It was not only love, nor even modesty, which led Patmore to ascribe The Angel in the House to his wife. She provided both the body and the soul of it, making it possible for him to work and inspiring its whole theme. More than this, it is the sort of achievement that could only have arisen out of the lives of a young and happily married couple.
The Angel is the fruit of Patmore's first life, which was sharply divided from his second and third phases. The seeds of his future development were already planted in it, but Emily Patmore, the perfect wife, was like one sort of English spring, vigorous and stimulating, yet discouraging to the growth of certain flowers and plants, which wait for warmer days.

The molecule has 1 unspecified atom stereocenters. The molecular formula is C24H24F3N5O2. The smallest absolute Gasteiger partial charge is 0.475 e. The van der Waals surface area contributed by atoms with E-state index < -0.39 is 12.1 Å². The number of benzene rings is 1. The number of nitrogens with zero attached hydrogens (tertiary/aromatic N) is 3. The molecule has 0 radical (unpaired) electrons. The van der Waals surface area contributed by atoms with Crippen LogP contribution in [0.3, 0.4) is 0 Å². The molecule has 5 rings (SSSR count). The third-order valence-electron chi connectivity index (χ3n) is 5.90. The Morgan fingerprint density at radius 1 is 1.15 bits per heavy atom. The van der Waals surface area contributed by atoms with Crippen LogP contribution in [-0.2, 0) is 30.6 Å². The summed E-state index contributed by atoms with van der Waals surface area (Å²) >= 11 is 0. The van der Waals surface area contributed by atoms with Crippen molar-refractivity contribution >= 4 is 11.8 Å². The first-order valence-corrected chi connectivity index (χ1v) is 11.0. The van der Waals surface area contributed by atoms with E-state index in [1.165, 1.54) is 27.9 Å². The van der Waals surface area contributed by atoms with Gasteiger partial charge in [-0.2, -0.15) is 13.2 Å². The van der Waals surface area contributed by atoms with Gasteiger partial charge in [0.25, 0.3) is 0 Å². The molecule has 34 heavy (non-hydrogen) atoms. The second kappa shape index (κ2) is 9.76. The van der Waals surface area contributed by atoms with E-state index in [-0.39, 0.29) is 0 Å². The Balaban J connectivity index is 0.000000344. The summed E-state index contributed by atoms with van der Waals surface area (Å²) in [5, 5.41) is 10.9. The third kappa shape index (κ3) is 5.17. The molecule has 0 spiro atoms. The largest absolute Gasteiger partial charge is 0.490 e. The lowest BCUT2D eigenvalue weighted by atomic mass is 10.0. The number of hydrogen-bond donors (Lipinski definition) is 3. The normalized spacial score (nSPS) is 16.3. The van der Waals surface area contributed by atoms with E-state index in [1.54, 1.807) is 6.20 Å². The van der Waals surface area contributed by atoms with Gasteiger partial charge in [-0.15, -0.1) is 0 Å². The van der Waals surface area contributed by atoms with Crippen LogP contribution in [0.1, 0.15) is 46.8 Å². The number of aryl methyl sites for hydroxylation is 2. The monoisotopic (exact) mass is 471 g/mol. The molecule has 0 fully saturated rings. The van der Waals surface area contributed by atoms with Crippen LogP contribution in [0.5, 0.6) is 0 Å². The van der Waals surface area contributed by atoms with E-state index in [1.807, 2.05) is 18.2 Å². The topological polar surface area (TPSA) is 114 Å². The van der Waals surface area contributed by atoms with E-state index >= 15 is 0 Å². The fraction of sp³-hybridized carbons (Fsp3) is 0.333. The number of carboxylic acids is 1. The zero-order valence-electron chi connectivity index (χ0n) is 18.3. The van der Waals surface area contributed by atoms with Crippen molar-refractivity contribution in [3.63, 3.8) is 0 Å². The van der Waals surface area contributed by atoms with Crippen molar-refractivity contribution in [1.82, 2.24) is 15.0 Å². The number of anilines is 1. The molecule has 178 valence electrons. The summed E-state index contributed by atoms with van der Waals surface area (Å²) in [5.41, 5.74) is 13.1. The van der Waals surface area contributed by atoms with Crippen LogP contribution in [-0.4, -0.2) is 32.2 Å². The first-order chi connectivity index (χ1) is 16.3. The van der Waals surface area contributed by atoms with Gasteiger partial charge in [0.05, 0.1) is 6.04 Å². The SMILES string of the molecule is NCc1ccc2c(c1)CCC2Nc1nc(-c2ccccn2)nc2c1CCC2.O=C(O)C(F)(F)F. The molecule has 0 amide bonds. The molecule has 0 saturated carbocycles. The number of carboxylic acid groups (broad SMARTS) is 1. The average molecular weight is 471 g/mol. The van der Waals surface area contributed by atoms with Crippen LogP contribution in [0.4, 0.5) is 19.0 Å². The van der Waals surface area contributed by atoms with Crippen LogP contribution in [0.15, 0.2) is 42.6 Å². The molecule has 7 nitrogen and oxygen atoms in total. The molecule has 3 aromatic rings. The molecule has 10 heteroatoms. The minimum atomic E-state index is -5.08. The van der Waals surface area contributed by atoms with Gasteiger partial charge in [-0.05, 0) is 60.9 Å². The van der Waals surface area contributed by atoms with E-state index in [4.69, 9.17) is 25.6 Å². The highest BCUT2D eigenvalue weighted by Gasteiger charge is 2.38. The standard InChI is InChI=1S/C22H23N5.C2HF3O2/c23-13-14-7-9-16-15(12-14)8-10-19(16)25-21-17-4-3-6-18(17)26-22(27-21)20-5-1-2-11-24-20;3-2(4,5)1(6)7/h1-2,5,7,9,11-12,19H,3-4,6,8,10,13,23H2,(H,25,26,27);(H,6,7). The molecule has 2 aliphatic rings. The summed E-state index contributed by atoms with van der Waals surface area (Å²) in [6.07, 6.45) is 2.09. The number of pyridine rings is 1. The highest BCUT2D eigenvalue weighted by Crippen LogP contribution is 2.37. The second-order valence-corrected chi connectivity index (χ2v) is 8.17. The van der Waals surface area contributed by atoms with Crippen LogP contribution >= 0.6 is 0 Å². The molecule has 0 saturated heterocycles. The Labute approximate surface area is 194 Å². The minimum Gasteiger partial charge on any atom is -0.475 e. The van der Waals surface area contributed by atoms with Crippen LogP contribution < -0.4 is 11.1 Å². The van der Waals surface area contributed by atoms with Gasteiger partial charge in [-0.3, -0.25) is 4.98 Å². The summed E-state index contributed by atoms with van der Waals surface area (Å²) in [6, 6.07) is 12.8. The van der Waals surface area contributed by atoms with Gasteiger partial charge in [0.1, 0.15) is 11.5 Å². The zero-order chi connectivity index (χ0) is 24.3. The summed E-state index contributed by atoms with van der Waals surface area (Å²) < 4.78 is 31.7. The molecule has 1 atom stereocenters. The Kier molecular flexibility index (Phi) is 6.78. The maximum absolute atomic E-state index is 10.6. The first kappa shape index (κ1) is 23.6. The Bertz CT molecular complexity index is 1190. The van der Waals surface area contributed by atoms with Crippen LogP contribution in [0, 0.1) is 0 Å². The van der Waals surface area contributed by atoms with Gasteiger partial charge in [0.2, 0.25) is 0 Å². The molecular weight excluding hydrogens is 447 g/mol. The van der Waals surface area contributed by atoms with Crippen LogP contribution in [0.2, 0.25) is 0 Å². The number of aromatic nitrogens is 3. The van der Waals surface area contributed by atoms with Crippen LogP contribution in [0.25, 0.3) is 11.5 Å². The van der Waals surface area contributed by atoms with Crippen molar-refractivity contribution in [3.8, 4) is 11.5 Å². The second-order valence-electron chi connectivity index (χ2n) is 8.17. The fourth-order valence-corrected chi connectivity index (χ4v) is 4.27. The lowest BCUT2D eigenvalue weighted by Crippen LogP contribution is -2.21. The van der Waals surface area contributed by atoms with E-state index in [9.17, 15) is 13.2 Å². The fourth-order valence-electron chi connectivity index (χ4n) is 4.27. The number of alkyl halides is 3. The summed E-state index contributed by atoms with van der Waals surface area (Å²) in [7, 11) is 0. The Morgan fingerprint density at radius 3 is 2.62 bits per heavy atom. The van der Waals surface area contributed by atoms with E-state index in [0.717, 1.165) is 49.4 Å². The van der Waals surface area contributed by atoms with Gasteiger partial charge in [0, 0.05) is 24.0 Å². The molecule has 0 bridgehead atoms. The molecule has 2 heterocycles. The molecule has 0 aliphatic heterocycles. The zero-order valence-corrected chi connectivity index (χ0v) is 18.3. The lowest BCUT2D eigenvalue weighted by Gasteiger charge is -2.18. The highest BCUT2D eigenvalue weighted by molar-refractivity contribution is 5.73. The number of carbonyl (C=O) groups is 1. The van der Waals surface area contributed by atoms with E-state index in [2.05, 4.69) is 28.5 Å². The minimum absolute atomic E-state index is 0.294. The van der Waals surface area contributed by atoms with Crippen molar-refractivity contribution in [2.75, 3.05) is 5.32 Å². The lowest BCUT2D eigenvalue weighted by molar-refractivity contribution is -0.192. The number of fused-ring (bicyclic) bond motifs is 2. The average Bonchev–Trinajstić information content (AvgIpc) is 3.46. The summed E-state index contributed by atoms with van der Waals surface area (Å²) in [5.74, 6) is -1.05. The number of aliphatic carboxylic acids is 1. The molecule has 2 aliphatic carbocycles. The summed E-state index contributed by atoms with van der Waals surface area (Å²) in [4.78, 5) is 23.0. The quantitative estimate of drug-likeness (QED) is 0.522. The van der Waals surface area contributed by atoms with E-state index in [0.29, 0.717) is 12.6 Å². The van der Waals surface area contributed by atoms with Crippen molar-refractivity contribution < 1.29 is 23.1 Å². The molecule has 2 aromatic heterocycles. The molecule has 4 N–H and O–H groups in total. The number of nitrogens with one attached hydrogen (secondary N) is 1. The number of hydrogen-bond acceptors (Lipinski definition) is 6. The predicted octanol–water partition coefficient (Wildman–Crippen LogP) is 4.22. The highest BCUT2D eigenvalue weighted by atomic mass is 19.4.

It is true that she inspired the finest odes in The Unknown Eros, written after she had died, but she inspired them only by her death. When he was in the wilderness, which seems to be necessary to the growth of every sort of greatness, to a politician no less than to a poet, he found new resources in himself. The loss of his wife was his greatest tragedy, but it was one which aroused deeper passions than those she had inspired in The Angel in the House.
This poem has in it a physical and moral comfort such as she provided in his daily life. She soothed and to some extent suppressed some of his most characteristic impulses. She had been alarmed by the Catholic trend of his thought